Marsha Linehan: from patient to psychologist and overcoming BPD

· July 23, 2018

Marhsa Linehan is a psychologist, professor, American author and the creator of behavioral dialectic therapy. Behavior dialectic therapy is a treatment model developed for patients with borderline personality disorder (BPD). Linehan‘s therapy combines different behavior therapy techniques with principles derived from Zen and dialectical philosophy, such as the acceptance of reality.

However, Linehan still carries the stigma of her past with BPD. The burn marks and scars from cuts on her arms are proof of her history. When she was younger, Linehan was a patient with a very severe prognosis. She was hospitalized for 26 months. When she talks about this experience now, she says “I was in hell.”

The chronic feeling of emptiness, emotional instability, and the need to constantly please others is a real nightmare for those who suffer from BPD. Their self-identity is continually dependent on how others perceive them. They experience an intense fear of abandonment, and that fear can ultimately be what leads people to abandon them.

Marsha Linehan’s painful life with BPD

Linehan knew that BDP has a low survival rate, and because of that she spent 20 years desperately wanting to see a specialist to receive care. Linehan was attempting suicide. Each suicide attempt ended in a new hospitalization. In spite of all of this, Linehan wanted to recover. She persisted in her struggle with BPD and found a job as an employee with an insurance company. During this time she also started taking college classes at night.

girl upset BPD

Linehan was very strong in her faith and she frequently visited a chapel. During one of these visits, Linehan recalls the following, “One night, I was kneeling there. looking at the cross and the whole place turned golden. Suddenly I felt something was coming towards me. I ran to my room and for the first time I spoke to myself in the first person: I LOVE MYSELF. Since that day I felt transformed.”

For a year, she worked on her depressing thoughts. During this time she came to understand and accept her emotional storms. She learned to deal with her feelings because she had better knowledge of herself. Linehan also continued her studies. She obtained a doctorate from Loyola University of Chicago in 1971, which contributed to her understanding of her disorder.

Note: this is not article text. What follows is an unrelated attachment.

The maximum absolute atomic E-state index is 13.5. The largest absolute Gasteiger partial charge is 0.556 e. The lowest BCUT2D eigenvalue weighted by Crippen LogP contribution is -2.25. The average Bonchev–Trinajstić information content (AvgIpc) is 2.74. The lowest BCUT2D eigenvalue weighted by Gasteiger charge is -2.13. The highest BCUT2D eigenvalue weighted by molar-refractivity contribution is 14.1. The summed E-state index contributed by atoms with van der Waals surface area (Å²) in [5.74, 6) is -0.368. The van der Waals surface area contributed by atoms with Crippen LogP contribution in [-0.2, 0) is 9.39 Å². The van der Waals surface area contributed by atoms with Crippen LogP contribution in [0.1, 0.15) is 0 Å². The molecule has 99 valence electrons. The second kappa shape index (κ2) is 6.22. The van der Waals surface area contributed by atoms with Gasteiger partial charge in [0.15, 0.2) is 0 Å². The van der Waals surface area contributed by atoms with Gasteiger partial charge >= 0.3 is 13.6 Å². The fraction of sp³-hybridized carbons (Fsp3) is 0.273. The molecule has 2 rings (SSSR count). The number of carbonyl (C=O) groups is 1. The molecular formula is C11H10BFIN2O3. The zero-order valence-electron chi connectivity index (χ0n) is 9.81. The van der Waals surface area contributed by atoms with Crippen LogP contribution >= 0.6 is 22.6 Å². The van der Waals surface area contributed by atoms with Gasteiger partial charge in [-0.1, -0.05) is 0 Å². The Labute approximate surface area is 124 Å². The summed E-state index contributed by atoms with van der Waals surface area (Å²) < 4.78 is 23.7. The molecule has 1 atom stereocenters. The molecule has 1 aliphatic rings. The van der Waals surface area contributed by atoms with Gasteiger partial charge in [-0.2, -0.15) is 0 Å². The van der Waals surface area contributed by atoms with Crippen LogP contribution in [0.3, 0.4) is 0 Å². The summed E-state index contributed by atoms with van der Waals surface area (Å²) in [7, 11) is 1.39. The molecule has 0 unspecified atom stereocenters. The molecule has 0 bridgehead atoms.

What transformed Linehan’s experience was that she accepted herself as she was. This acceptance became increasingly important when she began to work with patients, first in a clinic with people with suicidal ideas and then in research.

Her treatment proposal

Linehan wanted to convince people that therapy could allow patients to acquire new behaviors and learn how to act differently. The problem Linehan was facing was that deeply suicidal people have generally “failed” in their attempts to overcome the disorder. Marsha’s approach imposes a new reasoning: the behavior of these people is very logical in the face of suffering.

Marsha puts emphasis on two ideas:

  • Accepting life how it is, not how it’s supposed to be.
  • The need to change and accept reality.

Later, Linehan tested her theory in the real world. She said, “I decided to help people with suicidal tendencies because they are the most miserable people in the world. they think they are bad and I realized that they were not. I understood it because I went through the hell of suffering without any hope of leaving it.”

Linehan chose to create people diagnosed with borderline personality disorder, characterized by dangerous behavior, including self-destruction or self-harm. She does this in the form of a reciprocal “contract” with these people: they must commit to follow the therapy until the end in order to have the opportunity to live.

Linehan as an academic figure

Dr. Marsha Linehan ascended the academic ladder from the Catholic University of America to the University of Washington in 1977. In the 1980’s and 1990’s, Marsha conducted studies that showed the progress of approximately 100 high-risk suicide patients with BPD. These patients underwent dialectic behavioral therapy (DBT) in weekly sessions. Compared to other therapies, the patients receiving DBT committed fewer suicide attempts and returned less frequently to hospitals. 

The fundamental objective of dialectic behavioral therapy is that the patient learns to regulate extreme emotions and their impulses. This, in turn, decreases the maladaptive behaviors which are dependent on the state of mind. In addition, the patient learns to trust and validate their own experiences, emotions, thoughts, and behaviors.

crying woman

Unlike other cognitive-behavioral programs, dialectical behavioral therapy is an intervention based on therapeutic principals rather than a treatment manual. This program is based on a hierarchy of therapeutic goals that are addressed according to their importance. This is the hierarchy established in individual therapy:

  • Resolve suicidal and parasuicidal behaviors.
  • Change behaviors that interfere with the course of therapy.
  • Eliminate behaviors that affect the quality of life.
  • Develop behavioral skills that help achieve well-being.

This structure allows a flexible approach based on the needs of each patient. In addition, it is important because it refers to change as the focus of intervention.

Traditional cognitive therapy focuses on achieving a resolution of emotional problems through behavioral and cognitive change. On the other hand, Linehan puts an emphasis on acceptance on validation. She believes that these ideals will create the most change for her patients. Thanks to her work, thousands of lives have been saved throughout the world.